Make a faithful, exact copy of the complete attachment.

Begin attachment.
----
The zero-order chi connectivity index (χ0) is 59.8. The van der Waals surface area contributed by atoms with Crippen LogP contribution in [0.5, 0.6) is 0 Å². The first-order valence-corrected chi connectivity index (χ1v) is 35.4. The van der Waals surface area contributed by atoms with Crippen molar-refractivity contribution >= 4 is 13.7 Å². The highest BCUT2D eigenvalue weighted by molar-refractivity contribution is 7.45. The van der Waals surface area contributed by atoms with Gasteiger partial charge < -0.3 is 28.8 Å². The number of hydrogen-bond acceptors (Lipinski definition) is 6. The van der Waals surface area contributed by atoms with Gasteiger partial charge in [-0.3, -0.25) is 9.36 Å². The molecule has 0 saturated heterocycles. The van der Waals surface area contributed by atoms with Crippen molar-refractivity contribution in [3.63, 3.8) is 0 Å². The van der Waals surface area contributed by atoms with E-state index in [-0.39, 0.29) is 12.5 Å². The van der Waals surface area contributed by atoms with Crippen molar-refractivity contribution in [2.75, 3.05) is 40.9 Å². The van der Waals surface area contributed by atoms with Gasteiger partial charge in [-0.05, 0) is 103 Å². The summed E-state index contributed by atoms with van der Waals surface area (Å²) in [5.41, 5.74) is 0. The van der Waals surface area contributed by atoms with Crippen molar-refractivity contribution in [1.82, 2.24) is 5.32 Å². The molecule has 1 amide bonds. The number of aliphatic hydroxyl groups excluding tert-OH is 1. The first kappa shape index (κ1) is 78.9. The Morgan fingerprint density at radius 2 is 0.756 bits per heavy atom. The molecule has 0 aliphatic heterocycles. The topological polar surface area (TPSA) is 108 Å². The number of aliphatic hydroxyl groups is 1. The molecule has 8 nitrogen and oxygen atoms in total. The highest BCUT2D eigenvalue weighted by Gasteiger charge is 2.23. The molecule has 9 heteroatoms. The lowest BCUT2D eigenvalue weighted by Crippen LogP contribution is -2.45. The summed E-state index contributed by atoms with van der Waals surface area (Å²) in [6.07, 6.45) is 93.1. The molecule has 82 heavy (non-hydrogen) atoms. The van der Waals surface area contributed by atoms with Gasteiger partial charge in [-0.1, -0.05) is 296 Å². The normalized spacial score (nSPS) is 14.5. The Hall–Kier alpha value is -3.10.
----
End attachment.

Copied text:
The zero-order chi connectivity index (χ0) is 59.8. The van der Waals surface area contributed by atoms with Crippen LogP contribution in [0.5, 0.6) is 0 Å². The first-order valence-corrected chi connectivity index (χ1v) is 35.4. The van der Waals surface area contributed by atoms with Crippen molar-refractivity contribution >= 4 is 13.7 Å². The highest BCUT2D eigenvalue weighted by molar-refractivity contribution is 7.45. The van der Waals surface area contributed by atoms with Gasteiger partial charge < -0.3 is 28.8 Å². The number of hydrogen-bond acceptors (Lipinski definition) is 6. The van der Waals surface area contributed by atoms with Gasteiger partial charge in [-0.3, -0.25) is 9.36 Å². The molecule has 0 saturated heterocycles. The van der Waals surface area contributed by atoms with Crippen molar-refractivity contribution in [3.63, 3.8) is 0 Å². The van der Waals surface area contributed by atoms with E-state index in [-0.39, 0.29) is 12.5 Å². The van der Waals surface area contributed by atoms with Crippen molar-refractivity contribution in [2.75, 3.05) is 40.9 Å². The van der Waals surface area contributed by atoms with Gasteiger partial charge in [-0.05, 0) is 103 Å². The summed E-state index contributed by atoms with van der Waals surface area (Å²) in [5.41, 5.74) is 0. The van der Waals surface area contributed by atoms with Crippen molar-refractivity contribution in [1.82, 2.24) is 5.32 Å². The molecule has 1 amide bonds. The number of aliphatic hydroxyl groups excluding tert-OH is 1. The first kappa shape index (κ1) is 78.9. The Morgan fingerprint density at radius 2 is 0.756 bits per heavy atom. The molecule has 0 aliphatic heterocycles. The topological polar surface area (TPSA) is 108 Å². The number of aliphatic hydroxyl groups is 1. The molecule has 8 nitrogen and oxygen atoms in total. The highest BCUT2D eigenvalue weighted by Gasteiger charge is 2.23. The molecule has 9 heteroatoms. The lowest BCUT2D eigenvalue weighted by Crippen LogP contribution is -2.45. The summed E-state index contributed by atoms with van der Waals surface area (Å²) in [6.07, 6.45) is 93.1. The molecule has 82 heavy (non-hydrogen) atoms. The van der Waals surface area contributed by atoms with Gasteiger partial charge in [-0.1, -0.05) is 296 Å². The normalized spacial score (nSPS) is 14.5. The Hall–Kier alpha value is -3.10.